Like other big-city jails, Philadelphia's prisons teem with all kinds of accused wrongdoers, from violent gun criminals to people arrested for disorderly conduct.
But, until recently, all new arrivals at the State Road prisons got the same treatment: Everyone was forced to strip naked for a search.
That may end up costing the city millions. Lawyers for former inmates have filed a class-action suit, saying tens of thousands of minor offenders were made to strip illegally.
Federal courts have long made it clear that strip searches, because they're so demeaning, must be used with care.
Strip-searching everyone, regardless of the offense or the security risk, violates the constitution, courts have ruled.
But that was the policy of the Philadelphia prison system for at least two decades, ending only in October.
"We thought what we were doing was right," Michael Resnick, chief of staff for the jails commissioner, said in a recent interview.
The goal of the strip searches, he said, was to keep drugs and contraband out of the city's perennially overcrowded prisons.
Resnick also said U.S. District Judge Norma Shapiro signed off on the strip-search policy; the troubled jails system is under court supervision.
But the prisons' own records offer little proof that the strip searches were effective.
The city reviewed 400 prisoners' files for the lawsuit and said guards found contraband in 132 cases.
Of those, there were only seven cases where strip searches found prisoners hiding drugs, cigarettes or money in their underwear or orifices - suggesting that the contraband was entering the prison in other ways.
Two strip searches did turn up weapons, a homemade knife and a razor. But they were found on prisoners who had long been in the prison population, and there's no telling where they came from.
The prison lawsuit was filed in 2005, but city jail officials, insisting their policy was correct, continued to conduct blanket strip searches for two more years.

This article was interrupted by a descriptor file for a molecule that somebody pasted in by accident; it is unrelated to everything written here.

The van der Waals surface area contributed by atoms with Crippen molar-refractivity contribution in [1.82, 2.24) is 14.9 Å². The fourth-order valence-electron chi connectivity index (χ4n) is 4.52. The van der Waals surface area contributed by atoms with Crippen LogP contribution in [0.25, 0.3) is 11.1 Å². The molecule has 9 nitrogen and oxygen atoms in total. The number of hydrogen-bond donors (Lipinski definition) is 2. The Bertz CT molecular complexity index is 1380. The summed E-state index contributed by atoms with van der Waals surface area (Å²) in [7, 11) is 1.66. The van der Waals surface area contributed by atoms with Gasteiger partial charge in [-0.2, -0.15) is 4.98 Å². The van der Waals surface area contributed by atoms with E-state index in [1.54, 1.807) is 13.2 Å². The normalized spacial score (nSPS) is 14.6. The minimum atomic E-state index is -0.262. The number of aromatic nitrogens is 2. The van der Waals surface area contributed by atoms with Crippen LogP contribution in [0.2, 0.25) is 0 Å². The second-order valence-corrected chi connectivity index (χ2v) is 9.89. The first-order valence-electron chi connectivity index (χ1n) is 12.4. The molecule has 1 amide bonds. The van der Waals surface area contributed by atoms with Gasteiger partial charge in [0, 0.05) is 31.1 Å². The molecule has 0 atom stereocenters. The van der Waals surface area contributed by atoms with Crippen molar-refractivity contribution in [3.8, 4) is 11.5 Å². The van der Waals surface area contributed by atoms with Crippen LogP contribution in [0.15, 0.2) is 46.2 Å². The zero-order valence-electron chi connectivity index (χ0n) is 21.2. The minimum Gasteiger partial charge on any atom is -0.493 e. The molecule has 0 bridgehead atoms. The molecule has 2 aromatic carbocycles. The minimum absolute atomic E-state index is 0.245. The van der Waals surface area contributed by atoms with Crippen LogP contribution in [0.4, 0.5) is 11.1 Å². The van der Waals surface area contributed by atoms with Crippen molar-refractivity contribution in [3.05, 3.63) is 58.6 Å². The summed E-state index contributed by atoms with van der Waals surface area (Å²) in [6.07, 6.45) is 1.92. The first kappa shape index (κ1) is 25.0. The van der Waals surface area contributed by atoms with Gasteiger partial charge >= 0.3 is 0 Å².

Jails officials finally changed course in October. Now, suspects are screened first with metal detectors and drug detection machines.
The preliminary results show that at least three-fourths of the inmates were in fact clean.
Metal detectors found nothing, prison spokesman Robert Eskind said. The drug-sniffing machines, often criticized for false readings, went off for about a fourth of the incoming inmates, and they were strip-searched, he said.
Now, lawyers for the city and the inmates have opened settlement talks, debating in legal briefs how many inmates were illegally strip searched - and how much the payout should be.
Lawyers for the inmates, fresh from securing a $7.5 million settlement agreement in a similar suit in Camden, say as many as 60,000 Philadelphia inmates were wrongly strip-searched during the last three years. They are seeking $15 million.
The city called the number "patently unreasonable" because Philadelphia was "struggling to maintain basic services to taxpayers," and argued that that the number of people illegally strip-searched was no more than 20,000.
City lawyers declined to comment.
Washington attorney Charles LaDuca is a veteran of these cases; he's part of a legal team that has five other suits pending in Pennsylvania and South Jersey.
He applauds the city's new restrictions on searches but says they took far too long.
"Blanket strip searches are unconstitutional, and it was Philadelphia's policy," he said. "It's difficult to defend that."